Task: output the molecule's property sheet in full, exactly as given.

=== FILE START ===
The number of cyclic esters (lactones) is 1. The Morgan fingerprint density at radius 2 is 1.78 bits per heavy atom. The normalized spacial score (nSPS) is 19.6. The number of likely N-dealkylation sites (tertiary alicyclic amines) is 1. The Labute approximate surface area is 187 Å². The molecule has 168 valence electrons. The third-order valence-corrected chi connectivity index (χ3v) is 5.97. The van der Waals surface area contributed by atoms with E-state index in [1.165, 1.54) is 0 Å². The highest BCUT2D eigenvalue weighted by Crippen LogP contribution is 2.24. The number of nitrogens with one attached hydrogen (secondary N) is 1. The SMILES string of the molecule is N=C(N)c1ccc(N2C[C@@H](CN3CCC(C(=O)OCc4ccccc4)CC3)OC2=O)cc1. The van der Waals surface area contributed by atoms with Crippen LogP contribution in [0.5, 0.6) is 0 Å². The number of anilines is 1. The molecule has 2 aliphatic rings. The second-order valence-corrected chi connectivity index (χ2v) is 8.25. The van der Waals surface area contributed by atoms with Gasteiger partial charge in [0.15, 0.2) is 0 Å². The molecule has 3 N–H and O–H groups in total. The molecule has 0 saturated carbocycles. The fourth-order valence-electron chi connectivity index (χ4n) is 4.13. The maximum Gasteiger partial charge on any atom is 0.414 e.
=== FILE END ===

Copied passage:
The number of cyclic esters (lactones) is 1. The Morgan fingerprint density at radius 2 is 1.78 bits per heavy atom. The normalized spacial score (nSPS) is 19.6. The number of likely N-dealkylation sites (tertiary alicyclic amines) is 1. The Labute approximate surface area is 187 Å². The molecule has 168 valence electrons. The third-order valence-corrected chi connectivity index (χ3v) is 5.97. The van der Waals surface area contributed by atoms with E-state index in [1.165, 1.54) is 0 Å². The highest BCUT2D eigenvalue weighted by Crippen LogP contribution is 2.24. The number of nitrogens with one attached hydrogen (secondary N) is 1. The SMILES string of the molecule is N=C(N)c1ccc(N2C[C@@H](CN3CCC(C(=O)OCc4ccccc4)CC3)OC2=O)cc1. The van der Waals surface area contributed by atoms with Crippen LogP contribution in [0.5, 0.6) is 0 Å². The number of anilines is 1. The molecule has 2 aliphatic rings. The second-order valence-corrected chi connectivity index (χ2v) is 8.25. The van der Waals surface area contributed by atoms with Gasteiger partial charge in [0.15, 0.2) is 0 Å². The molecule has 3 N–H and O–H groups in total. The molecule has 0 saturated carbocycles. The fourth-order valence-electron chi connectivity index (χ4n) is 4.13. The maximum Gasteiger partial charge on any atom is 0.414 e.